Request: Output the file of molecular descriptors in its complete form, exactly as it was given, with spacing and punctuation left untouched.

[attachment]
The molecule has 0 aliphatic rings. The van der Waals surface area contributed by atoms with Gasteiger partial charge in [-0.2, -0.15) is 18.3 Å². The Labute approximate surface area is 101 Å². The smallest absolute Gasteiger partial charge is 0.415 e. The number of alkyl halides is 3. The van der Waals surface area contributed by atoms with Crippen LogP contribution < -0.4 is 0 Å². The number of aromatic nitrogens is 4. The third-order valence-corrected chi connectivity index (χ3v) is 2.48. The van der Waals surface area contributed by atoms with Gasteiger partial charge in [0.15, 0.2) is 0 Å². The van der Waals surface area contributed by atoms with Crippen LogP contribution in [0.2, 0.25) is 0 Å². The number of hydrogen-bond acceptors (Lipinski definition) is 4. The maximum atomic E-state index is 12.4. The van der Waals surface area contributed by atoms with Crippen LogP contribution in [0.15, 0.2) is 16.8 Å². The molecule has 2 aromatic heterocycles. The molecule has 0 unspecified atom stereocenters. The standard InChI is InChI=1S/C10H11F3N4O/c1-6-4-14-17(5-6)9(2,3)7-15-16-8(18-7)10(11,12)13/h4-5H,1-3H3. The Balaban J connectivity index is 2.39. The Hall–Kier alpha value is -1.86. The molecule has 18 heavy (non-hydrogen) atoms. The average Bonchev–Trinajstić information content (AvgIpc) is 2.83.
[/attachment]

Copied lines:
The molecule has 0 aliphatic rings. The van der Waals surface area contributed by atoms with Gasteiger partial charge in [-0.2, -0.15) is 18.3 Å². The Labute approximate surface area is 101 Å². The smallest absolute Gasteiger partial charge is 0.415 e. The number of alkyl halides is 3. The van der Waals surface area contributed by atoms with Crippen LogP contribution < -0.4 is 0 Å². The number of aromatic nitrogens is 4. The third-order valence-corrected chi connectivity index (χ3v) is 2.48. The van der Waals surface area contributed by atoms with Gasteiger partial charge in [0.15, 0.2) is 0 Å². The van der Waals surface area contributed by atoms with Crippen LogP contribution in [0.2, 0.25) is 0 Å². The number of hydrogen-bond acceptors (Lipinski definition) is 4. The maximum atomic E-state index is 12.4. The van der Waals surface area contributed by atoms with Crippen LogP contribution in [0.15, 0.2) is 16.8 Å². The molecule has 2 aromatic heterocycles. The molecule has 0 unspecified atom stereocenters. The standard InChI is InChI=1S/C10H11F3N4O/c1-6-4-14-17(5-6)9(2,3)7-15-16-8(18-7)10(11,12)13/h4-5H,1-3H3. The Balaban J connectivity index is 2.39. The Hall–Kier alpha value is -1.86. The molecule has 18 heavy (non-hydrogen) atoms. The average Bonchev–Trinajstić information content (AvgIpc) is 2.83.